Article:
Bad News

Three years ago, I was diagnosed with stage II breast cancer.  Earlier this month, after weeks of scans and tests I was diagnosed with stage IV breast cancer.  The cancer has spread to my bones.   When I finally got the news of the diagnosis, I was not surprised.  My moment of shock came about 4 weeks ago when I met with my oncologist for the first time after the initial scan.  I could tell from the moment he walked into the room that something was wrong.  Of course, we had to be sure, so weeks followed of more scans and tests until the diagnosis was finally confirmed.

I feel like I ran full speed into a brick wall and ever since I’ve been stumbling around, trying to come to my senses.  My thoughts and feelings have been sluggish, as if my brain (which thankfully is not affected) is sitting in a pool of glue and the neurotransmitters are struggling to reach the proper destinations as they slowly wade through the viscous environment that my brain has become.

I am starting this blog as a way to communicate with those who may be interested.  I am not a Pulitzer Prize winning writer, but I am going through some things that I think others can relate to.  Writing also helps me sort out my thoughts.  I’m anticipating posting my thoughts on dealing with cancer and young kids, family relationships, working with cancer, my faith and feelings about death, politics (ha, just kidding), and my experiences with the healthcare system.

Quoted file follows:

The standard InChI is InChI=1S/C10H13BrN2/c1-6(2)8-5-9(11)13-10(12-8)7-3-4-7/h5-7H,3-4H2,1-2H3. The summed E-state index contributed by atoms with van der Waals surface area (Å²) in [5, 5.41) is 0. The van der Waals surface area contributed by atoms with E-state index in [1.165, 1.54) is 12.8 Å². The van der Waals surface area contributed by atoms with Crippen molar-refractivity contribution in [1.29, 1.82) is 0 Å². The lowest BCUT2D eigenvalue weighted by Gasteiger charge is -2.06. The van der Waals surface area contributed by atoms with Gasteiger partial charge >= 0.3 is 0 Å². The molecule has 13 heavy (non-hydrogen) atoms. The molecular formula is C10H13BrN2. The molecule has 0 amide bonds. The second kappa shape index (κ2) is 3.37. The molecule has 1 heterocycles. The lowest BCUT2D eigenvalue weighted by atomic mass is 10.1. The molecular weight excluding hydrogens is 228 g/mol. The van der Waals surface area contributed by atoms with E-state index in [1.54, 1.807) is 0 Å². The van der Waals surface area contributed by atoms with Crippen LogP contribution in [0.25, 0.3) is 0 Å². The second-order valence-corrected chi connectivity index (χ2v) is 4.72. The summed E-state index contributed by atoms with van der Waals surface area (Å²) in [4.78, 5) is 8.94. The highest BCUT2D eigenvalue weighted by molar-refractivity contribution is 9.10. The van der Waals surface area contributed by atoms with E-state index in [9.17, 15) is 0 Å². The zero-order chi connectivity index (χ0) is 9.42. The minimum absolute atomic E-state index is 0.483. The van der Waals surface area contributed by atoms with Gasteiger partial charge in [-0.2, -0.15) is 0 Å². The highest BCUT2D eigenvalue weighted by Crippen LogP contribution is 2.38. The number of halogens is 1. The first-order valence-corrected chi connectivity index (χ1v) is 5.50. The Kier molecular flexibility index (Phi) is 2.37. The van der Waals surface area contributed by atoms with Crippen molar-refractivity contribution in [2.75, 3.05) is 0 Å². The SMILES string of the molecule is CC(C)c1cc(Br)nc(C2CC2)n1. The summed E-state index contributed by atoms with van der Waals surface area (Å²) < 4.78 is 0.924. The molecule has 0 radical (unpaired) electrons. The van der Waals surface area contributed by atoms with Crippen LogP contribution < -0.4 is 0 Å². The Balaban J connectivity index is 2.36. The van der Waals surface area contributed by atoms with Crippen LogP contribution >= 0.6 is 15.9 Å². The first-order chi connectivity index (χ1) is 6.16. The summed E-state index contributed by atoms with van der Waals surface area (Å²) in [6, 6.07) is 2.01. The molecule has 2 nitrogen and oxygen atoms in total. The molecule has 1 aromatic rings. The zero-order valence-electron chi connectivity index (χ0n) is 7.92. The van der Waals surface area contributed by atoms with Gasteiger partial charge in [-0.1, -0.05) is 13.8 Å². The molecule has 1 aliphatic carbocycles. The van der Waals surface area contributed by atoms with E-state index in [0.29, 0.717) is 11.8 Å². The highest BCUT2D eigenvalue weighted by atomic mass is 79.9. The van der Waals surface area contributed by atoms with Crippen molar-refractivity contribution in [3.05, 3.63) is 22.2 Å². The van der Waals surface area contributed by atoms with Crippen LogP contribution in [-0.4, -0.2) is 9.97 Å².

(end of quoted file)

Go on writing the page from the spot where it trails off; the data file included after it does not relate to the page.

I will close out today by providing a quick summary of my experience thus far.  I was initially diagnosed with ductal carcinoma in situ, or a pre-cancer of the breast.  After a double mastectomy and removal of some lymph nodes, pathology results determined I had breast cancer that had spread to the lymph nodes.  More lymph nodes were removed and it was determined that, as far as anyone could tell, I was cancer-free with a 13% chance of recurrence in the next 5 years.  I did a course of chemotherapy and started hormone therapy to prevent a recurrence.  About three years after the initial diagnosis, I noticed I was having some pain in my sternum and decided to get it checked out.  Scans and a biopsy confirmed the breast cancer had spread to my manubrium, which is the bone that connects the sternum and clavicle.  Because the cancer has spread, or metastasized to a different organ, it is stage IV cancer.  There is no cure at this point.  I am hopeful that radiation and a few different drug therapies will put this into remission for some period of time, but we really have no way of predicting what will happen at this point.

My husband recently asked what I was most afraid of.  My primary concern is my sons, ages 4 and 7.  I am by no means a perfect mother, but no one should have to lose a parent at a young age.  Up until this point, my life has been preoccupied with raising my kids to be decent human beings and planning for the future.  Now, I don’t know what to think or how to proceed.  My mind has paused as I struggle to modify my plans.  The only thing I can do is take one day at a time.